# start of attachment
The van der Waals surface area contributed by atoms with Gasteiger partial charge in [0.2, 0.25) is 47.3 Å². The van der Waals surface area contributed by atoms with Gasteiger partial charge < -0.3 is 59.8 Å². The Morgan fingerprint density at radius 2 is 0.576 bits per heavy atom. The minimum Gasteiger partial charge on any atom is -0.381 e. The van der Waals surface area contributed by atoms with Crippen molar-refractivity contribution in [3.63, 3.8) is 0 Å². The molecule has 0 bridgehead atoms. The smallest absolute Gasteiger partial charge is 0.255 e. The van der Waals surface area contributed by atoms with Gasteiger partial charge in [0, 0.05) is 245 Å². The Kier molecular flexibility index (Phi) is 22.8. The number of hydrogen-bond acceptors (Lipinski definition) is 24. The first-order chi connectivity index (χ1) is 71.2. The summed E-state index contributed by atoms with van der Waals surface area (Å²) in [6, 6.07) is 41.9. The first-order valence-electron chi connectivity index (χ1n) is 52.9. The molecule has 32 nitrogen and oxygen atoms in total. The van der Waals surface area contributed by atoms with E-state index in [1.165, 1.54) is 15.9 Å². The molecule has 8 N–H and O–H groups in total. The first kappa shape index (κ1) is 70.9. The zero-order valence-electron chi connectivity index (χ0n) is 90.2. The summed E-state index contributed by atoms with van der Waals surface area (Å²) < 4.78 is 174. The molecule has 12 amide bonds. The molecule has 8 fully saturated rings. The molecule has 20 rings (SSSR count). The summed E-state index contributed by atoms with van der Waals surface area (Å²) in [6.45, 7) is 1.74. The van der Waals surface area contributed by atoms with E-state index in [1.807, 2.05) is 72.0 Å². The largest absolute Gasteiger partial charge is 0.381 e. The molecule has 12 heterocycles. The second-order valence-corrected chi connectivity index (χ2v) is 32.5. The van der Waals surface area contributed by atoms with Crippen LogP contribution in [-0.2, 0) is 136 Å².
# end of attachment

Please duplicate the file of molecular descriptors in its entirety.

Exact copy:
The van der Waals surface area contributed by atoms with Gasteiger partial charge in [0.2, 0.25) is 47.3 Å². The van der Waals surface area contributed by atoms with Gasteiger partial charge < -0.3 is 59.8 Å². The Morgan fingerprint density at radius 2 is 0.576 bits per heavy atom. The minimum Gasteiger partial charge on any atom is -0.381 e. The van der Waals surface area contributed by atoms with Crippen molar-refractivity contribution in [3.63, 3.8) is 0 Å². The molecule has 0 bridgehead atoms. The smallest absolute Gasteiger partial charge is 0.255 e. The van der Waals surface area contributed by atoms with Gasteiger partial charge in [0, 0.05) is 245 Å². The Kier molecular flexibility index (Phi) is 22.8. The number of hydrogen-bond acceptors (Lipinski definition) is 24. The first-order chi connectivity index (χ1) is 71.2. The summed E-state index contributed by atoms with van der Waals surface area (Å²) in [6, 6.07) is 41.9. The first-order valence-electron chi connectivity index (χ1n) is 52.9. The molecule has 32 nitrogen and oxygen atoms in total. The van der Waals surface area contributed by atoms with E-state index in [1.165, 1.54) is 15.9 Å². The molecule has 8 N–H and O–H groups in total. The first kappa shape index (κ1) is 70.9. The zero-order valence-electron chi connectivity index (χ0n) is 90.2. The summed E-state index contributed by atoms with van der Waals surface area (Å²) < 4.78 is 174. The molecule has 12 amide bonds. The molecule has 8 fully saturated rings. The molecule has 20 rings (SSSR count). The summed E-state index contributed by atoms with van der Waals surface area (Å²) in [6.45, 7) is 1.74. The van der Waals surface area contributed by atoms with E-state index in [1.807, 2.05) is 72.0 Å². The largest absolute Gasteiger partial charge is 0.381 e. The molecule has 12 heterocycles. The second-order valence-corrected chi connectivity index (χ2v) is 32.5. The van der Waals surface area contributed by atoms with Crippen LogP contribution in [-0.2, 0) is 136 Å².